6 tips to prevent your website from being hacked

11 February 2020 - By Anthony Hubbard

 

 

Homepage spoofing, personal or banking data theft or theft of text and photos… Whether you have a cooking blog, an e-commerce platform to sell your hand-made jewellery or a virtual storefront to showcase your business, every website owner is at risk of hacking. And this means financial losses and damage to your image, etc. However, a few simple best practices will help reduce threats that are becoming increasingly sophisticated. To mark Safer Internet Day today, 11 February 2020, here are 6 tips for securing your website.

Install security patches systematically

This is our number 1 tip! The vast majority of attacks on sites are made possible by a flaw in the software supporting the website - and hackers will take advantage of this. You should get your service provider to ensure rapid installation of security patches for your website as soon as they become available or subscribe to publisher alerts if you manage your site yourself.

Limit the number of users and their rights

More often than not, several people have the rights to modify a website. However, you need to control how many people have these rights and what they can do: as a matter of fact, the higher the number, the greater the risk! It is advisable that each person has specific rights that are restricted to the person's sphere of activity in order to limit human error. Therefore, each user has unique privileges on their account that they mustn’t share: for example, one person may be authorised to publish articles only, whilst another may only amend the page layout of the site.

Get clued-up so you can anticipate the risks

Protecting yourself properly means getting clued-up first of all. Many attacks can be attributed to human error: the more we know about the risks, the better we can anticipate them! Ideally refer to reliable external service providers that will manage your website project guaranteeing the highest level of security, for example, a web agency, a freelance professional or digital services company. For those not able to call on the services of professionals, there are many official guidelines and training sites online providing information on essential website management best practices and how to apply them.

Choose your password carefully (again and again)

When you acquire a domain name and you select your content management system (CMS), choose a login password that is complex enough to prevent hacking. Avoid things like “123456” or “qwerty”! It's best to have a password that is sufficiently long (at least 10 characters), includes upper case letters, numbers and special characters and has no connection with your date of birth, the name of your business, your pet or your address, for example. Then you must change your password on a regular basis to reduce the risks even further.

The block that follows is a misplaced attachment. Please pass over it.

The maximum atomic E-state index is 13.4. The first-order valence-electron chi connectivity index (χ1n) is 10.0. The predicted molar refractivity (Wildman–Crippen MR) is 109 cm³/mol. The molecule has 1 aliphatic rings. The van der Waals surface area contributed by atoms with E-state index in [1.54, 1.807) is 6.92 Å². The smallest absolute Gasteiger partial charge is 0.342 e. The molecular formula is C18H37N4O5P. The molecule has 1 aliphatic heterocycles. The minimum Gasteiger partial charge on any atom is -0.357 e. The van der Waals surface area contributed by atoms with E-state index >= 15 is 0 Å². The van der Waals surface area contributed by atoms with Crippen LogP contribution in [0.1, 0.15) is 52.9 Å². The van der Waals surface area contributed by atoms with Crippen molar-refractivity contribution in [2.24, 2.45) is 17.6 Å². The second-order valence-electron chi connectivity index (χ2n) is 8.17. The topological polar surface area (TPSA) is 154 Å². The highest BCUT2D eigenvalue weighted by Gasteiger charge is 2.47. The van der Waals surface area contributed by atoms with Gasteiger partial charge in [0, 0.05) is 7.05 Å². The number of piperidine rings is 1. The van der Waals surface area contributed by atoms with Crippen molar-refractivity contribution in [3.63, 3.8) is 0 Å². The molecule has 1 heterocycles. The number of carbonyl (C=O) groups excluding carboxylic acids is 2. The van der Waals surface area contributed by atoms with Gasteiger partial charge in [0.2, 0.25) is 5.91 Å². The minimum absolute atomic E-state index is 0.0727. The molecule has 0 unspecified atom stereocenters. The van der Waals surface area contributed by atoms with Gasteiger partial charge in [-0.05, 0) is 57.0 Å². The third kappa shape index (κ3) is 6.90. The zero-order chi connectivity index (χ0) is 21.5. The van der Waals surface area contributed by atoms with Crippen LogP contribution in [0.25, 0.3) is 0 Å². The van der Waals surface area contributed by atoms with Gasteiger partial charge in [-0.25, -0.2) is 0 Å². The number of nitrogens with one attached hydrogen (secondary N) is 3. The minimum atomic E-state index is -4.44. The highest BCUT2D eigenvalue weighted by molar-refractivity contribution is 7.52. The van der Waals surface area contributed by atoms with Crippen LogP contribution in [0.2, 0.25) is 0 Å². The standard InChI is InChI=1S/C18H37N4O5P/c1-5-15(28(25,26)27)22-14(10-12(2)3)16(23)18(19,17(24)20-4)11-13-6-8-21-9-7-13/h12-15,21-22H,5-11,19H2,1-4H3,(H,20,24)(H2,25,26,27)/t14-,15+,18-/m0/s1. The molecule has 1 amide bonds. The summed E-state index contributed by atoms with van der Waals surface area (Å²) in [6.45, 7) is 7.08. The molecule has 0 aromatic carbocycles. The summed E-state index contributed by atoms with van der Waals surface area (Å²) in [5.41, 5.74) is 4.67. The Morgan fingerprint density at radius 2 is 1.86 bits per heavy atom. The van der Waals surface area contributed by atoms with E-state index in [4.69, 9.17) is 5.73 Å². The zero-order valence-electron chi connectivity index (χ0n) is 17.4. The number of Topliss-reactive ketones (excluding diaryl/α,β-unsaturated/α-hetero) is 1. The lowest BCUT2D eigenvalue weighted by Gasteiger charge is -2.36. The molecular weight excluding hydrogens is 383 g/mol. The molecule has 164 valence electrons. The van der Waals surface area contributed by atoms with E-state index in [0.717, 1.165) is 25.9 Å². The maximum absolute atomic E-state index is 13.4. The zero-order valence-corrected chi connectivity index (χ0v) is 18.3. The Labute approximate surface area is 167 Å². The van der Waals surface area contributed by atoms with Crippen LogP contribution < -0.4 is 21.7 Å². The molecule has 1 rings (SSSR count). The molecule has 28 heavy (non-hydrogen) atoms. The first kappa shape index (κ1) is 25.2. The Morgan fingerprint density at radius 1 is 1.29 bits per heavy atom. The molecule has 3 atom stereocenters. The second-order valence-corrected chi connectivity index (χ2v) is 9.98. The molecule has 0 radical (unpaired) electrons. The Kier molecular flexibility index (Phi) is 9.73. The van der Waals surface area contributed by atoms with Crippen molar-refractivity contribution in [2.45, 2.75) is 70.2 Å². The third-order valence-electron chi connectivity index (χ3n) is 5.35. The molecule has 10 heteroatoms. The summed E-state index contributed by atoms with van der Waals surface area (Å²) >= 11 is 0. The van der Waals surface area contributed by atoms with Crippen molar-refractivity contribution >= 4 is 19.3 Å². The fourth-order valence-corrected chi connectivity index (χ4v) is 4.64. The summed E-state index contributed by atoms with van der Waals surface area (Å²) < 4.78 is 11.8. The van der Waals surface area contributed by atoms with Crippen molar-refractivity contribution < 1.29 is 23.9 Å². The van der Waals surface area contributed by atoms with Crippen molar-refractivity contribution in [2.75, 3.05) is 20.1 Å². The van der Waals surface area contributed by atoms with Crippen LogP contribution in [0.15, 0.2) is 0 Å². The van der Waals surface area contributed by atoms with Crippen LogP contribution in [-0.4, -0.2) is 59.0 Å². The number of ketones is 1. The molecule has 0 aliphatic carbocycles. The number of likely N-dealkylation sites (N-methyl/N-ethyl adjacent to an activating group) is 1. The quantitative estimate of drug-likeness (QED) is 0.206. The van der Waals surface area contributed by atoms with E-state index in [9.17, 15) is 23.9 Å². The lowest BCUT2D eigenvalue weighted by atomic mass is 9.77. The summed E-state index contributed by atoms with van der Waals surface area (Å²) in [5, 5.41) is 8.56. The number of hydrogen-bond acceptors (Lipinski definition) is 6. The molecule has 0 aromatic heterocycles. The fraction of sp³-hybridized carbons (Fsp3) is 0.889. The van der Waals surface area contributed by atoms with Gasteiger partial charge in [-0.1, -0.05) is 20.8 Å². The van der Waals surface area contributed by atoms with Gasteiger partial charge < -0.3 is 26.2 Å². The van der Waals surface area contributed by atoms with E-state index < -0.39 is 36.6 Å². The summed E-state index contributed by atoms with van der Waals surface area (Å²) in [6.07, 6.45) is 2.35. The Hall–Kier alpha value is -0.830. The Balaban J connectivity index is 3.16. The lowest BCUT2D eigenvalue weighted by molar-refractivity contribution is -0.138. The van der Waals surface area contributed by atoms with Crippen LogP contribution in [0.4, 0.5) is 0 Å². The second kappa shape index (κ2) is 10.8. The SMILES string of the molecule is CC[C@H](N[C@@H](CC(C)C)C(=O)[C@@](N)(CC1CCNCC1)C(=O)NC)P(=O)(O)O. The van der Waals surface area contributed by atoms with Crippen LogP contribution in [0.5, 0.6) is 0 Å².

Back up often

If your website is hacked, there may be several consequences: the site becomes unavailable, the content is altered, or viruses are introduced, etc. It is vital therefore that you back up your data regularly and to a safe place. Some service providers and tools offer an automatic scheduled backup. And, as the saying goes, it’s never the backup that fails, it’s always the restore: so remember to test your backups!

Protect your domain name and visitor data

As well as these technical best practices, website security also includes protecting your domain name (the name before the .fr in the browser address bar). Several tools exist to minimise hacking risks, such as .FR Lock (which locks your domain name at registry level) and DNSSEC.

Finally, for e-commerce sites in particular, it is vital to have an SSL certificate nowadays. In addition to the reassuring presence of the little padlock in the browser address bar, it is an indispensable way of guaranteeing that all data transmission between Internet users and the site is encrypted and, therefore, protected against hackers that could intercept them (bank card numbers, photos and other confidential information).

Several registrars offer these options when you purchase or renew your domain name.

 

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